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Board need to take note of fans’ views
1:00pm Thursday 10th October 2013 in Sport By Steve Carley - Midlands Sports Journalist of the Year 2013, @stevecarleyWN
EVERYONE has an opinion. After all, such things keep this weekly column going.
And, with technology today, there are a plethora of platforms for sports fans to make their voices heard.
Players, managers and owners are constantly under the spotlight with verdicts cast from all quarters during and immediately after matches.
Worcester Warriors are no strangers to this and plenty of venom was directed at them from disgruntled fans following defeat to Newcastle, their fifth in a row this season.
Some players bit with Josh Matavesi and Ignacio Mieres reacting to comments on Twitter before deleting their posts.
While I often have sympathy for players wanting to defend attacks on their profession and character — I would no doubt do the same — in the cold light of day, both realised their actions were a mistake.
Fans, too, need to be careful not to overstep the mark when pointing fingers.
But one thing this does show is there is a growing amount of discontent developing for what is happening at Sixways.
It’s only October and, like it or not, Warriors are already in a relegation fight.
Whatever the comments, the powers-that-be would be foolish to ignore the feelings of the paying public.
There is concern out there — your Worcester News published some of the views on Tuesday — and that can’t have gone unnoticed in the boardroom.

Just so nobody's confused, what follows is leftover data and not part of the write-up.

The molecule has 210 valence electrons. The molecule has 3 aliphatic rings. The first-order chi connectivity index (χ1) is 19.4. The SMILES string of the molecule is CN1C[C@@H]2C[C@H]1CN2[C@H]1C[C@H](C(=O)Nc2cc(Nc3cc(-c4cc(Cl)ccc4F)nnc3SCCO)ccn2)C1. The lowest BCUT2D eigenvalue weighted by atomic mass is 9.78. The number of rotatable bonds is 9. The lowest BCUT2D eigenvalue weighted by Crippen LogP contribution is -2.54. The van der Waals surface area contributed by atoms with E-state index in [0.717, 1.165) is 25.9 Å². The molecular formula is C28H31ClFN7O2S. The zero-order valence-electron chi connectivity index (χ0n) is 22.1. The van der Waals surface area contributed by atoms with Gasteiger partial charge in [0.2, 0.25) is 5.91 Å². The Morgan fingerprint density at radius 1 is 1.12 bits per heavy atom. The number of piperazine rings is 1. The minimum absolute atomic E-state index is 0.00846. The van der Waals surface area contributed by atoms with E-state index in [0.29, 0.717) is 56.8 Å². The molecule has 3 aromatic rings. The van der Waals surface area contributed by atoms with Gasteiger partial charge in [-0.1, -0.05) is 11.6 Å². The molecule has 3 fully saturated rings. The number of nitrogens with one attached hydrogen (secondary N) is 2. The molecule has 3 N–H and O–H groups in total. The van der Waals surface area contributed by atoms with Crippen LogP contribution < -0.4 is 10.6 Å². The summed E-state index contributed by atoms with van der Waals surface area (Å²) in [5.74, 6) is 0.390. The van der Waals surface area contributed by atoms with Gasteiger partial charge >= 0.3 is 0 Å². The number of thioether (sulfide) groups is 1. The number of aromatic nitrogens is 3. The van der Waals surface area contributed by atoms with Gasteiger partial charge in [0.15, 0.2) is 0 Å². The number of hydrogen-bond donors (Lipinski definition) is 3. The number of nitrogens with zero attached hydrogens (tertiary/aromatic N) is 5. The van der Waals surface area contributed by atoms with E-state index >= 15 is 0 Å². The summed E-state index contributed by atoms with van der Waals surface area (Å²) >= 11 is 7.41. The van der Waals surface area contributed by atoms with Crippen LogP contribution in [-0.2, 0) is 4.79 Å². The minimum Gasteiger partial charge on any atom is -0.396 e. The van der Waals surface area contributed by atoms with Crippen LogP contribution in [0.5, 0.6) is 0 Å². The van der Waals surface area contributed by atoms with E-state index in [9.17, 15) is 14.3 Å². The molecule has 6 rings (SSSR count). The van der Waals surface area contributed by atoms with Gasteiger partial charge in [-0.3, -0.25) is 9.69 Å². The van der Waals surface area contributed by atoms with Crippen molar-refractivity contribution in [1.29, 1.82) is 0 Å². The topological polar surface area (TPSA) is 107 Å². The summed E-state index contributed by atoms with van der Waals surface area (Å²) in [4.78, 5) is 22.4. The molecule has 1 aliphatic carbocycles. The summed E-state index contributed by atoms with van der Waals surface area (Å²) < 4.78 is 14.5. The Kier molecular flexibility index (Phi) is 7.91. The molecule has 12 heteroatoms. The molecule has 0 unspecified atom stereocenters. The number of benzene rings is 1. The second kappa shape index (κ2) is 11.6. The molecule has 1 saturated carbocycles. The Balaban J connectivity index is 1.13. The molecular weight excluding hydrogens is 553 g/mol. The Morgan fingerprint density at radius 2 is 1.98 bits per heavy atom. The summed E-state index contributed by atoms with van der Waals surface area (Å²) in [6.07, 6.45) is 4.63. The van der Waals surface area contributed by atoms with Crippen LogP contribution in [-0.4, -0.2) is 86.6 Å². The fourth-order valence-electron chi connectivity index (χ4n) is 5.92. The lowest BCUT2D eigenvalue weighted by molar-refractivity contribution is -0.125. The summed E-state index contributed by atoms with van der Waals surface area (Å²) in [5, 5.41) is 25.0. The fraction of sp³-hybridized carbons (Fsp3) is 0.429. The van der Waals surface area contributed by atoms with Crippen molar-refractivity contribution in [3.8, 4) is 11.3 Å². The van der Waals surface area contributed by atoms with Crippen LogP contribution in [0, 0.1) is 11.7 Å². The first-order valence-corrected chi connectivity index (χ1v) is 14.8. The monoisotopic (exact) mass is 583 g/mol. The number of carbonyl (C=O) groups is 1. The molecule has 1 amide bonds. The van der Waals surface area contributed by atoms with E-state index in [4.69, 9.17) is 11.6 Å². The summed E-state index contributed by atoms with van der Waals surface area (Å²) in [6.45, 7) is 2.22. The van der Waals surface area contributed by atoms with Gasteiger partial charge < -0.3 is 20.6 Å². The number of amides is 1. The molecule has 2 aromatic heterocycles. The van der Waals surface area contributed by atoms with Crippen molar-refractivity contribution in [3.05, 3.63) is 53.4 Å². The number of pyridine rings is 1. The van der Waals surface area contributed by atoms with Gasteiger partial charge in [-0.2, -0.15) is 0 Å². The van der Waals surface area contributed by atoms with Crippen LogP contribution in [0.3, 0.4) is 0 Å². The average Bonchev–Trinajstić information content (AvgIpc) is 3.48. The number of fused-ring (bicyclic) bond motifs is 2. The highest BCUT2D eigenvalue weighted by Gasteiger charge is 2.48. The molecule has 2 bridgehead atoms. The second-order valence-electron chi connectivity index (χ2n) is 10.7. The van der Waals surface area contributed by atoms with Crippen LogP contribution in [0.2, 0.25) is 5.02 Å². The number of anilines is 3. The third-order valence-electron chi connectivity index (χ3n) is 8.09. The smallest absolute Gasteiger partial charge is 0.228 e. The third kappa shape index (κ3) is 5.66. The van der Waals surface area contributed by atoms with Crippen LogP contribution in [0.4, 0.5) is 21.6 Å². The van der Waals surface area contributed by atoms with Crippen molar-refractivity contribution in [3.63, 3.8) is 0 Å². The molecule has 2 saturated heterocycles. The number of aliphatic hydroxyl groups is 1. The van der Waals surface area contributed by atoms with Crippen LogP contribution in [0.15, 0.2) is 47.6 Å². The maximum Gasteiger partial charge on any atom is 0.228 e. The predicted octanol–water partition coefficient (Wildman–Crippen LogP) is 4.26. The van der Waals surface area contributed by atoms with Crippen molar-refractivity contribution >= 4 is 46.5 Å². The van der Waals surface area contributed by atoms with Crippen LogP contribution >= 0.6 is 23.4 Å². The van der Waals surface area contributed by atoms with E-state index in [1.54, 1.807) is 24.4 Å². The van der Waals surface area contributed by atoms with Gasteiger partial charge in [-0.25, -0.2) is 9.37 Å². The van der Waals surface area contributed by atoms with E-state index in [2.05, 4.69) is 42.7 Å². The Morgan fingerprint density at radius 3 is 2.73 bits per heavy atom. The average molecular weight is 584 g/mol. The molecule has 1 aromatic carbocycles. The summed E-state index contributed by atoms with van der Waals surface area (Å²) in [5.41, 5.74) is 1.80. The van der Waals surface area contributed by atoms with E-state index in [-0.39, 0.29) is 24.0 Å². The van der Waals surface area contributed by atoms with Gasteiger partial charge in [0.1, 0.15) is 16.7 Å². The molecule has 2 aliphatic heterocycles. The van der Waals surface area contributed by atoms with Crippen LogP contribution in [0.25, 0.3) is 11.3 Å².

Already many have voted with their feet and attendances are significantly down on last season — the ground was barely half-full for the 16-11 reverse against the Falcons.
This is not the knee-jerk reaction of a disgruntled few but the actions of an increasing number of disillusioned supporters.
They have seen it all before and are fed up with paying good money — anything from £19 up to £48.50 — to watch their team lose.
They’re continually being told that Warriors are a work in progress under Dean Ryan, but that just isn’t cutting it with some season-ticket holders, although the director of rugby has won praise for his approach and the way he wants to play.
Supporters would have expected the odd bad result but also would have expected Worcester to have won at least one game out of the first five.
For some, nothing appears to have changed since the departure of Richard Hill, or even Mike Ruddock before him.
Warriors also lost the final five league fixtures last season under Hill so are actually on a 10-match losing streak in the Aviva Premiership.
I’m not quite sure what the answer is but the longer the current trend continues, the more criticism will come Warriors’ way from the stands.
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